$G=\sum_{ij}G_{ij}(i:j)$
$H=\sum_{ij}H_{ij}(i:j)$

The notation $\sum_{ij}$ indicates a logical sum over the collection of elementary relations $i:j$, while the factors $G_{ij}$ and $H_{ij}$ are values in the boolean domain $\mathbb{B}=\{0,1\}$ that are known as the coefficients of the relations $G$ and $H$, respectively, with regard to the corresponding elementary relations $i:j$.

In general, for a 2-adic relation $L$, the coefficient $L_{ij}$ of the elementary relation $i:j$ in the relation $L$ will be 0 or 1, respectively, as $i:j$ is excluded from or included in $L$.

With these conventions in place, the expansions of $G$ and $H$ may be written out as follows:

$\begin{array}[]{cccccccccccccccc}G&&=&&4:3&+&4:4&+&4:5&&=\\ \\ 0(1\mathrm{:}1)&+&0(1\mathrm{:}2)&+&0(1\mathrm{:}3)&+&0(1\mathrm{:}4)&+&0(1% \mathrm{:}5)&+&0(1\mathrm{:}6)&+&0(1\mathrm{:}7)&+\\ 0(2\mathrm{:}1)&+&0(2\mathrm{:}2)&+&0(2\mathrm{:}3)&+&0(2\mathrm{:}4)&+&0(2% \mathrm{:}5)&+&0(2\mathrm{:}6)&+&0(2\mathrm{:}7)&+\\ 0(3\mathrm{:}1)&+&0(3\mathrm{:}2)&+&0(3\mathrm{:}3)&+&0(3\mathrm{:}4)&+&0(3% \mathrm{:}5)&+&0(3\mathrm{:}6)&+&0(3\mathrm{:}7)&+\\ 0(4\mathrm{:}1)&+&0(4\mathrm{:}2)&+&1(4\mathrm{:}3)&+&1(4\mathrm{:}4)&+&1(4% \mathrm{:}5)&+&0(4\mathrm{:}6)&+&0(4\mathrm{:}7)&+\\ 0(5\mathrm{:}1)&+&0(5\mathrm{:}2)&+&0(5\mathrm{:}3)&+&0(5\mathrm{:}4)&+&0(5% \mathrm{:}5)&+&0(5\mathrm{:}6)&+&0(5\mathrm{:}7)&+\\ 0(6\mathrm{:}1)&+&0(6\mathrm{:}2)&+&0(6\mathrm{:}3)&+&0(6\mathrm{:}4)&+&0(6% \mathrm{:}5)&+&0(6\mathrm{:}6)&+&0(6\mathrm{:}7)&+\\ 0(7\mathrm{:}1)&+&0(7\mathrm{:}2)&+&0(7\mathrm{:}3)&+&0(7\mathrm{:}4)&+&0(7% \mathrm{:}5)&+&0(7\mathrm{:}6)&+&0(7\mathrm{:}7)&\\ \end{array}$

$\begin{array}[]{cccccccccccccccc}H&&=&&3:4&+&4:4&+&5:4&&=\\ \\ 0(1\mathrm{:}1)&+&0(1\mathrm{:}2)&+&0(1\mathrm{:}3)&+&0(1\mathrm{:}4)&+&0(1% \mathrm{:}5)&+&0(1\mathrm{:}6)&+&0(1\mathrm{:}7)&+\\ 0(2\mathrm{:}1)&+&0(2\mathrm{:}2)&+&0(2\mathrm{:}3)&+&0(2\mathrm{:}4)&+&0(2% \mathrm{:}5)&+&0(2\mathrm{:}6)&+&0(2\mathrm{:}7)&+\\ 0(3\mathrm{:}1)&+&0(3\mathrm{:}2)&+&0(3\mathrm{:}3)&+&1(3\mathrm{:}4)&+&0(3% \mathrm{:}5)&+&0(3\mathrm{:}6)&+&0(3\mathrm{:}7)&+\\ 0(4\mathrm{:}1)&+&0(4\mathrm{:}2)&+&0(4\mathrm{:}3)&+&1(4\mathrm{:}4)&+&0(4% \mathrm{:}5)&+&0(4\mathrm{:}6)&+&0(4\mathrm{:}7)&+\\ 0(5\mathrm{:}1)&+&0(5\mathrm{:}2)&+&0(5\mathrm{:}3)&+&1(5\mathrm{:}4)&+&0(5% \mathrm{:}5)&+&0(5\mathrm{:}6)&+&0(5\mathrm{:}7)&+\\ 0(6\mathrm{:}1)&+&0(6\mathrm{:}2)&+&0(6\mathrm{:}3)&+&0(6\mathrm{:}4)&+&0(6% \mathrm{:}5)&+&0(6\mathrm{:}6)&+&0(6\mathrm{:}7)&+\\ 0(7\mathrm{:}1)&+&0(7\mathrm{:}2)&+&0(7\mathrm{:}3)&+&0(7\mathrm{:}4)&+&0(7% \mathrm{:}5)&+&0(7\mathrm{:}6)&+&0(7\mathrm{:}7)&\\ \end{array}$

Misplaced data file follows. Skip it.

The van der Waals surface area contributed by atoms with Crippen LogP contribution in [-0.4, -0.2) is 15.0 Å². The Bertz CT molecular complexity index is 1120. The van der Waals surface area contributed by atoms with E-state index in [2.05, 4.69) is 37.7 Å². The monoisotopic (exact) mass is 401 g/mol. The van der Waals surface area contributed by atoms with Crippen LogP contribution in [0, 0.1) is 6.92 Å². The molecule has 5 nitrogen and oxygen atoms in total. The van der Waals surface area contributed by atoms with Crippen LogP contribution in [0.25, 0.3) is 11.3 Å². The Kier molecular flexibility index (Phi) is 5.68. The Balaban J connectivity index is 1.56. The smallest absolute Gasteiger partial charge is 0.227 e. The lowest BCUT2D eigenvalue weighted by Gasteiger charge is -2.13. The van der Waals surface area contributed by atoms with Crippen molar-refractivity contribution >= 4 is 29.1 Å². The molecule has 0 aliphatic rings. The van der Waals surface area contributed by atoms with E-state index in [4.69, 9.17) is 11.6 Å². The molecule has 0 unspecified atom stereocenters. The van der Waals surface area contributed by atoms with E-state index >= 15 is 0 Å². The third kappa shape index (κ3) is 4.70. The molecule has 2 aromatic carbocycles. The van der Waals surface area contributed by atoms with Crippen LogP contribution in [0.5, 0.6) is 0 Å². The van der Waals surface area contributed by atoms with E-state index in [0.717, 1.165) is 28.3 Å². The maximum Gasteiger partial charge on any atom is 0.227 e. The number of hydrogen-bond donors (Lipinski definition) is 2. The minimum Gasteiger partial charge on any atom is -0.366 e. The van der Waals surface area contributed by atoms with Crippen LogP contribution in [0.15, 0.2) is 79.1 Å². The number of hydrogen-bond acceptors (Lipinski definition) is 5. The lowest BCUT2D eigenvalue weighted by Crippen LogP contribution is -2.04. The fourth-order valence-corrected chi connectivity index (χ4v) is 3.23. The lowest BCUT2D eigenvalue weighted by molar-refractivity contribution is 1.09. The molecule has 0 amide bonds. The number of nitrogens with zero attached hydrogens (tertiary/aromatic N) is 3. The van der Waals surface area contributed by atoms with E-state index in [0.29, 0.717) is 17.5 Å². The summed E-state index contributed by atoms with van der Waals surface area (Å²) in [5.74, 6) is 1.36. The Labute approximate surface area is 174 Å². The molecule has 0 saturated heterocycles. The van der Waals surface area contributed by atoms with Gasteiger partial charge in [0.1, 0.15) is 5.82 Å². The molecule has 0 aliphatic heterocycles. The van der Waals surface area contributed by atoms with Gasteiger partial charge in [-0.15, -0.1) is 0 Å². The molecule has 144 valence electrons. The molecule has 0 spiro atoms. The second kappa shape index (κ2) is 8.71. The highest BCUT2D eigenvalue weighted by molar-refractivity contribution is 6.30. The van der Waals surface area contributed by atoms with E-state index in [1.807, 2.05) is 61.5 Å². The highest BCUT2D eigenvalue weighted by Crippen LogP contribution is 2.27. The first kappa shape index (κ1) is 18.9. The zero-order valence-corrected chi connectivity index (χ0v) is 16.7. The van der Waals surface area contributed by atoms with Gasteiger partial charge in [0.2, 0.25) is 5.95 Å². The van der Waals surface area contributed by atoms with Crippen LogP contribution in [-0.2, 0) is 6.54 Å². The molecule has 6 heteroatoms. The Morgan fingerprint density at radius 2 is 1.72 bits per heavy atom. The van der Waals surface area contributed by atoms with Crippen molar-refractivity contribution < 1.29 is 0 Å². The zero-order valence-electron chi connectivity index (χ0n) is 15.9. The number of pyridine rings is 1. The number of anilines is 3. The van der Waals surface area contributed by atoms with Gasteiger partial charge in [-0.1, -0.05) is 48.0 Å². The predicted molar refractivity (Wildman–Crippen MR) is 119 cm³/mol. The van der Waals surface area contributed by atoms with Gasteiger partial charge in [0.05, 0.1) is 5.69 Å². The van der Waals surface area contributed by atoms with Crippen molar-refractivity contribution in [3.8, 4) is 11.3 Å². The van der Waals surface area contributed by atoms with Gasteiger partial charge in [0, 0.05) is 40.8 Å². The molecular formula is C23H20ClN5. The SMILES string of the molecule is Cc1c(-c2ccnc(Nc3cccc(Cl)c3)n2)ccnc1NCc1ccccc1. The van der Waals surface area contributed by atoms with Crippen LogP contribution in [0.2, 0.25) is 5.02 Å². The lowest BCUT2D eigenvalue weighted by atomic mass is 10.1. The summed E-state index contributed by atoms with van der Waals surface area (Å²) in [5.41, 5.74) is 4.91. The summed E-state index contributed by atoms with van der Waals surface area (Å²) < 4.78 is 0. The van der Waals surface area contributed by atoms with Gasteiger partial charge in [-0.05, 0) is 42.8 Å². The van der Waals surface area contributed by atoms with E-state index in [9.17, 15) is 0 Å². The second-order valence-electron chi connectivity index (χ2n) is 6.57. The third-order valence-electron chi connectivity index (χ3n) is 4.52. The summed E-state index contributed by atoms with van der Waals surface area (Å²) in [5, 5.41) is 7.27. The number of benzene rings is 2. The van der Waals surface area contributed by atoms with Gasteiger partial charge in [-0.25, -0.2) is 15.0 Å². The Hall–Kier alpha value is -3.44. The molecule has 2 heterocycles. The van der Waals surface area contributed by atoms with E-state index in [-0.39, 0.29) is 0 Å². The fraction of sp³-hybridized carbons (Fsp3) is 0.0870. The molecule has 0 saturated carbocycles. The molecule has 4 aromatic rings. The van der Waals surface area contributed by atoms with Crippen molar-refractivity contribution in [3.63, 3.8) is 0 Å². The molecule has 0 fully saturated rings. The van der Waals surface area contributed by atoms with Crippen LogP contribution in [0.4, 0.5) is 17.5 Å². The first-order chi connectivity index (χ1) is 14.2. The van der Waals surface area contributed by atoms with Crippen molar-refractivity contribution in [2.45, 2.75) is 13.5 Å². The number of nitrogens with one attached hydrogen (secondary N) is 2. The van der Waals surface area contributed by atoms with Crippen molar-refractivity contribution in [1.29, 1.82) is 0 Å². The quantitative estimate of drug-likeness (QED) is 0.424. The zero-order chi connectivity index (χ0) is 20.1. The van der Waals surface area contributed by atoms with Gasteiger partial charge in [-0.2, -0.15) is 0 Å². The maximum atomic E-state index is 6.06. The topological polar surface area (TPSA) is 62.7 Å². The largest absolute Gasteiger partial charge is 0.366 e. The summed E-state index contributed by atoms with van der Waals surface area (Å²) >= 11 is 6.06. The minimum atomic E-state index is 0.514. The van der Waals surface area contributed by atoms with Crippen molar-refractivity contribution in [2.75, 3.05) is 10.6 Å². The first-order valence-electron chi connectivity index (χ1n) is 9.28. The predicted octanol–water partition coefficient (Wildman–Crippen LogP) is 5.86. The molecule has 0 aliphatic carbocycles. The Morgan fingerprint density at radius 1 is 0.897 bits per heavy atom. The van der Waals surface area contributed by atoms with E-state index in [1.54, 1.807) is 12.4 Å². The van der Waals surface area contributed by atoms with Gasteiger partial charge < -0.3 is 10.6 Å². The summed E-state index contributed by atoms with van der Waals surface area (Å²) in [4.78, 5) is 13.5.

## 3 Extraction

Stripping down to the bare essentials, one obtains the following matrices of coefficients for the relations $G$ and $H$.

$G=\left[\begin{array}[]{ccccccc}0&0&0&0&0&0&0\\ 0&0&0&0&0&0&0\\ 0&0&0&0&0&0&0\\ 0&0&1&1&1&0&0\\ 0&0&0&0&0&0&0\\ 0&0&0&0&0&0&0\\ 0&0&0&0&0&0&0\\ \end{array}\right]$

$H=\left[\begin{array}[]{ccccccc}0&0&0&0&0&0&0\\ 0&0&0&0&0&0&0\\ 0&0&0&1&0&0&0\\ 0&0&0&1&0&0&0\\ 0&0&0&1&0&0&0\\ 0&0&0&0&0&0&0\\ 0&0&0&0&0&0&0\\ \end{array}\right]$

These are the logical matrix representations of the 2-adic relations $G$ and $H$.

If the 2-adic relations $G$ and $H$ are viewed as logical sums, then their relational composition $G\circ H$ can be regarded as a product of sums, a fact that can be indicated as follows:

$G\circ H=(\sum_{ij}G_{ij}(i:j))(\sum_{ij}H_{ij}(i:j)).$

The composite relation $G\circ H$ is itself a 2-adic relation over the same space $X$, in other words, $G\circ H\subseteq X\times X$, and this means that $G\circ H$ must be amenable to being written as a logical sum of the following form:

$G\circ H=\sum_{ij}(G\circ H)_{ij}(i:j).$

In this formula, $(G\circ H)_{ij}$ is the coefficient of $G\circ H$ with respect to the elementary relation $i:j$.

One of the best ways to reason out what $G\circ H$ should be is to ask oneself what its coefficient $(G\circ H)_{ij}$ should be for each of the elementary relations $i:j$ in turn.